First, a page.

Thornhill Settlement Village

The thriving hamlet scrambled north from the valley - plank cabins in the forest clearings, frame loyalist buildings, snake fences and a few brick houses of prosperity. Thorne's Hill overlooked the great mills - the source of village trade, Thorne's wealth, and the site of his untimely death in 1845.

These properties on Yonge Street survive from the 'original' village:
No. 8000 - Mortimer House built in 1834 for the first Pastor of Holy Trinity Church.
No. 8038 - Soules Inn, hosting travellers since 1830, later a Temperance Inn and a stagecoach depot.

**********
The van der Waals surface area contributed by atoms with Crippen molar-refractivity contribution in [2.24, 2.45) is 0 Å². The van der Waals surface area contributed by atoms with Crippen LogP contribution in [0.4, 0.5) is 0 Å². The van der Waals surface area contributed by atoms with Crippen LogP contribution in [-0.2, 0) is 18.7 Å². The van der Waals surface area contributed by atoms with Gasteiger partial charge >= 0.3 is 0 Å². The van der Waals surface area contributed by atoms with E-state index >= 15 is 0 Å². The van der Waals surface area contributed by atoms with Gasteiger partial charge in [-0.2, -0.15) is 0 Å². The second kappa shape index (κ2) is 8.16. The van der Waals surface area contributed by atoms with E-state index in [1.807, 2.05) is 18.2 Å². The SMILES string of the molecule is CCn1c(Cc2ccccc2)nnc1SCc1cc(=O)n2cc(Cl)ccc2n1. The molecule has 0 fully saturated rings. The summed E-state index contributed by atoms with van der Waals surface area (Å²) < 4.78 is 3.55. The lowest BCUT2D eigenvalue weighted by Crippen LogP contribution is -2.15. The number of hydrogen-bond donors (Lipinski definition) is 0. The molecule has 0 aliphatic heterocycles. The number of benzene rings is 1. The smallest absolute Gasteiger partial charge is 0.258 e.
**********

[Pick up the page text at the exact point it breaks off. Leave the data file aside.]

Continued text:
Nos. 8046, 8054, 8064 - Old houses from the picturesque village; one refreshed rebels of 1837, another was a rectory for 100 years.
No. 8201 - Langstaff School, the fourth on this site dedicated to education since 1811.

Other 'survivors' from this historic time are Cricklewood, Sunnyside Manor, Holy Trinity Church and the Methodist Church on Centre Street.

[Time has continued to take its toll on the surviving features of early Thornhill since this plaque was placed here in 1983. The house referred to at "8046" Yonge St., a c.1830 frame cottage, was demolished in 1997 despite efforts to save it. The "Methodist Church on Centre Street" was damaged by fire on June 19, 1983, not long after this plaque was cast, and was later dismantled. Note: "Sunnyside Manor" is better known as the Heintzman House].